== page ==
Audio amps are the crucial element for connecting passive speakers to a source. Without an amplifier, loudspeakers would be unable to reproduce music. There many different types of amplifiers out there. It is hard to keep track of amplifier technologies. However, I am going to summarize some important technologies and also introduce some models of amplifiers which utilize these technologies.
Nowadays the market is dominated by digital amplifiers. These amplifiers also referred to as switch mode amplifiers. What makes these amplifiers different from analog amplifiers is the fact that the audio signal is generated through a switching stage rather than an analog output stage. This stage essentially switches the output voltage between the supply voltage and ground a high-frequency. The output signal is generated by modulation of the switching signal of this stage. Obviously, speakers usually cannot be connected directly to such a signal because they would sustain damage. Therefore, the switching signal is filtered by a low-pass filter. This filter typically is a first-order low-pass filter formed by a coil and a capacitor.
The reason for the high popularity of switch mode amplifiers is that the power efficiency is much larger than analog amplifiers. Analog amplifiers typically have an efficiency of less than 30%. That means that the majority of power is wasted as heat. Switch mode amplifiers, on the other hand, offer efficiencies of more than 80%. Please note, however, that each type of amplifier has a certain amount of idle power consumption. That means that at very low output levels the power efficiency of both types of amplifiers extremely low. The higher the output wattage the higher the power efficiency of the amplifier will get.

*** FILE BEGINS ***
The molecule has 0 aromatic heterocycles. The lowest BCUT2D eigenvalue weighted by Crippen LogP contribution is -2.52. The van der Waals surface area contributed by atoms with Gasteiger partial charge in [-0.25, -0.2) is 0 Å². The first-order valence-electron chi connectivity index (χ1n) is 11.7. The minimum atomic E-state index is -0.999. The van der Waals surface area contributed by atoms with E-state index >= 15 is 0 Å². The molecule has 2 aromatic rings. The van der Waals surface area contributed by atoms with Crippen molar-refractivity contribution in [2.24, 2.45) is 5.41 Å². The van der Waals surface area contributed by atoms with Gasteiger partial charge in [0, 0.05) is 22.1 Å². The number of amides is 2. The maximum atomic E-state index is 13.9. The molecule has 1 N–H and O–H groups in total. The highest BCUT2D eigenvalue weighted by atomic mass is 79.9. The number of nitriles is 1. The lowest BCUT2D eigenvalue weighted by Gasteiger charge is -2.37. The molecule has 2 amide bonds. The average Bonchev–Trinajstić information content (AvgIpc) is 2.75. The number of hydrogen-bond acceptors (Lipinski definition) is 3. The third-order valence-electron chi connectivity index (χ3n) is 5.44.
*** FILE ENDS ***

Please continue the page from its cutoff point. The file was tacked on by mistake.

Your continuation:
One problem with switch mode amplifiers is that the switching stage has nonlinearities which results in degradation of the signal. The low-pass filter also can impact the performance of the amplifier. Typically, the frequency response of the low-pass filter depends on the speaker impedance. That is because the speaker impedance poses a load to the output stage affecting the frequency response. To improve linearity and also to combat the issue of changing frequency response depending on the speaker load, manufacturers have invented ways to feedback the output signal to the input of the amplifier. This feedback allows the amplified to compensate for problems that occur in the switching stage and output filter.
In addition to using a switching stage as the power stage, car amplifiers employ another switch mode regulated in order to boost the amplifier voltage. A high supply voltage is required in order to generate large amounts of wattage. However, car amplifiers are limited in that they operate from car batteries which typically have a voltage of less than 12 V.